Menlo Park Townhouse-Midcentury Reimagined

Architect / Firm: John Lum Architecture, Inc.

Awards:    Year:    Entry Categories:

Awards:    Year:    Entry Categories:
Architect/Firm

John Lum Architecture, Inc.

3246 17th Street
San Francisco California 94110

Architectural Firm

Builder


Project Location: 139 Stone Pine Lane, Menlo Park, CA 94025
Owner:
Completion Date:

This radical remodel of an Eichler-era townhouse, consisted of restructuring the existing floor plan and replacing it with a dynamic, open, modern-loft space.  A new sky-lit, centrally-located, open-steel staircase bisects the interior and floods the formerly dark space with natural light.  Relocating the staircase allows direct access from the entry to the living room while providing an unimpeded view of the trees in the backyard beyond.

The formerly closed-off kitchen and dining room, located up half a level, look down on the formerly isolated (and rarely-used) living room, integrating the living experience that was formerly disconnected. The kitchen was completely gutted and expanded and now has become the center of the house for the client, who is a gourmet chef, and enjoy throwing dinner parties for her friends.

The staircase, a dynamic sculptural element, continues to the third floor, connecting the master bedroom suite, which has been relocated to the rear, to two front bedrooms via a dramatic aluminum-grated landing/bridge.  Two bathrooms and a new laundry room complete this floor.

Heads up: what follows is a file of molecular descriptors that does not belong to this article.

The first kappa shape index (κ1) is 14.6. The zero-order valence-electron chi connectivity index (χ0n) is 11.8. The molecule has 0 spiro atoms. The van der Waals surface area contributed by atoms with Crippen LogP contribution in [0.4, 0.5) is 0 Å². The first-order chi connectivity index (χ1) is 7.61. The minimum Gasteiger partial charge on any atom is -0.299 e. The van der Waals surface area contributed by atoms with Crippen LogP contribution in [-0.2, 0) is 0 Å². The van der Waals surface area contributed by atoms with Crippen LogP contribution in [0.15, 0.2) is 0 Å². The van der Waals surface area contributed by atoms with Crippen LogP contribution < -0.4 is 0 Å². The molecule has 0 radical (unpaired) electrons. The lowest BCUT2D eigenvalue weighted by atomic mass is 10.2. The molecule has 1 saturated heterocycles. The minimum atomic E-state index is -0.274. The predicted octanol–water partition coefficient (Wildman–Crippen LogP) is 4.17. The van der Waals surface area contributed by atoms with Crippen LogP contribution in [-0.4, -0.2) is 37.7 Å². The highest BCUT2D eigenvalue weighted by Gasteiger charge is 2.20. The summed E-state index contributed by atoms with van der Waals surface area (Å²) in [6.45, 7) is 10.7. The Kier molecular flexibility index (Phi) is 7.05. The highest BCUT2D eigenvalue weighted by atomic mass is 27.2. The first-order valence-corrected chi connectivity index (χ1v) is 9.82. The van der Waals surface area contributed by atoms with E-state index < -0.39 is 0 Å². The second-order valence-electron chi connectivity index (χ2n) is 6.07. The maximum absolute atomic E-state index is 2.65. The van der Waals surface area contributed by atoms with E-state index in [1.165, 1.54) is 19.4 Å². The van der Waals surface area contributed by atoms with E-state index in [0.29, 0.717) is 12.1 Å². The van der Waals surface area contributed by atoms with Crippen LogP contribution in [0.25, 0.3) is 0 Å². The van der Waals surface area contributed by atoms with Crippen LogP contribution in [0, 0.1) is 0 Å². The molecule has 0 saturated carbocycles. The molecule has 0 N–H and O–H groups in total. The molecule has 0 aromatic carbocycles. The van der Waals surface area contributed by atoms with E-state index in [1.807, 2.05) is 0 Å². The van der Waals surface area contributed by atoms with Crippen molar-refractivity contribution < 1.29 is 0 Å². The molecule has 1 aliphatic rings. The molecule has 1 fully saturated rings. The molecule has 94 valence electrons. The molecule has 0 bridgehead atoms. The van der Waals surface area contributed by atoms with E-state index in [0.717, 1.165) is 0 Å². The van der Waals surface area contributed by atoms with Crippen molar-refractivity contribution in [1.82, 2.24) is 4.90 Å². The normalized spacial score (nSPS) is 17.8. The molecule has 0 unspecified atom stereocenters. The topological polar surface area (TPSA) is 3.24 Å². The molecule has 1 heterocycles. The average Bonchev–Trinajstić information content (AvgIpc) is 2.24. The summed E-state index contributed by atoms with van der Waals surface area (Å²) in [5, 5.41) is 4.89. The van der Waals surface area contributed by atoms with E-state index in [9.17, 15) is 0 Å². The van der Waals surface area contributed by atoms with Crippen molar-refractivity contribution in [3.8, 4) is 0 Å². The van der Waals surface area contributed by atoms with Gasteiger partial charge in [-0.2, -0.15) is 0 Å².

The rather pedestrian-level exterior was re-clad in vertical cedar, galvalume, and steel-troweled stucco, giving a dramatic facelift, recalling the mid-century providence but upping the architectural language to a more refined palette.

Thermal comfort had been a challenge for the owner due to the dilapidated condtion of the building.  Single-paned wood windows, no insulation, dryrotted siding, and an antiquated FAU system made a majority of the house either too drafty in the winter or too hot in the summer.

By using passive heating and cooling techniques with the installation of the large operable skylight in the middle of the house and insulation, the interior environment requires no active cooling or heating since completed. Other sustainable elements used were radiant heat with high efficiency water heating and solar thermal components, thermally broken, dual-glazed doors and windows, formaldehyde-free cabinetry, and low-VOC paint.

Photographer: Paul Dyer Photography

General Contractor: Pascon Building Contractors, Paul Scola

Structural Engineer: Hohbach-Lewin, Inc., Doug Hohbach

Interior Designer: Mansfield + O'Neil Interior Design, Tiffany Mansfield and Lisa O'Neil

Lighting Designer: David Scott Lighting, Scott Dumas

 

Comments

  • Kat
    February 10, 2017

    Fantastic! K

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